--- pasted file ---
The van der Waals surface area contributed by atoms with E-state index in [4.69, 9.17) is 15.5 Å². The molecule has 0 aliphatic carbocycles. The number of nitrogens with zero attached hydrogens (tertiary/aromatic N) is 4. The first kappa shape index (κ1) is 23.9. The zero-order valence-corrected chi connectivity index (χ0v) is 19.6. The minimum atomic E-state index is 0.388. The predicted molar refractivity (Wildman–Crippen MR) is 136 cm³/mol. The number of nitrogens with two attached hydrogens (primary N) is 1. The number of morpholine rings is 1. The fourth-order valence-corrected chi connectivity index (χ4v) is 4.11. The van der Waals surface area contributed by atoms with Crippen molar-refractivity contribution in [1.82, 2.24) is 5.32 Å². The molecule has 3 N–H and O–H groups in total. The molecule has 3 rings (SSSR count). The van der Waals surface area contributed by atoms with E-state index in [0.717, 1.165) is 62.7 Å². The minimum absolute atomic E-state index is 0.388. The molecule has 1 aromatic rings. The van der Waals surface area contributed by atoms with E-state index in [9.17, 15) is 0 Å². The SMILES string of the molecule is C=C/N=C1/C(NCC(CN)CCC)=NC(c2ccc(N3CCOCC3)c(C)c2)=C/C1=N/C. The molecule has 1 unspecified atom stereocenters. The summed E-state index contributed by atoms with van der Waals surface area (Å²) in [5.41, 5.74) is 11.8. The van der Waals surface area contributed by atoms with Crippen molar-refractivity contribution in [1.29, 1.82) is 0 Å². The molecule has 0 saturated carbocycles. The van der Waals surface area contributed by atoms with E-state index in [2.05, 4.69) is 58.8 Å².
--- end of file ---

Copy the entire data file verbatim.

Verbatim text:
The van der Waals surface area contributed by atoms with E-state index in [4.69, 9.17) is 15.5 Å². The molecule has 0 aliphatic carbocycles. The number of nitrogens with zero attached hydrogens (tertiary/aromatic N) is 4. The first kappa shape index (κ1) is 23.9. The zero-order valence-corrected chi connectivity index (χ0v) is 19.6. The minimum atomic E-state index is 0.388. The predicted molar refractivity (Wildman–Crippen MR) is 136 cm³/mol. The number of nitrogens with two attached hydrogens (primary N) is 1. The number of morpholine rings is 1. The fourth-order valence-corrected chi connectivity index (χ4v) is 4.11. The van der Waals surface area contributed by atoms with Crippen molar-refractivity contribution in [1.82, 2.24) is 5.32 Å². The molecule has 3 N–H and O–H groups in total. The molecule has 3 rings (SSSR count). The van der Waals surface area contributed by atoms with E-state index in [0.717, 1.165) is 62.7 Å². The minimum absolute atomic E-state index is 0.388. The molecule has 1 aromatic rings. The van der Waals surface area contributed by atoms with E-state index in [9.17, 15) is 0 Å². The SMILES string of the molecule is C=C/N=C1/C(NCC(CN)CCC)=NC(c2ccc(N3CCOCC3)c(C)c2)=C/C1=N/C. The molecule has 1 unspecified atom stereocenters. The summed E-state index contributed by atoms with van der Waals surface area (Å²) in [5.41, 5.74) is 11.8. The van der Waals surface area contributed by atoms with Crippen molar-refractivity contribution in [1.29, 1.82) is 0 Å². The molecule has 0 saturated carbocycles. The van der Waals surface area contributed by atoms with E-state index in [2.05, 4.69) is 58.8 Å².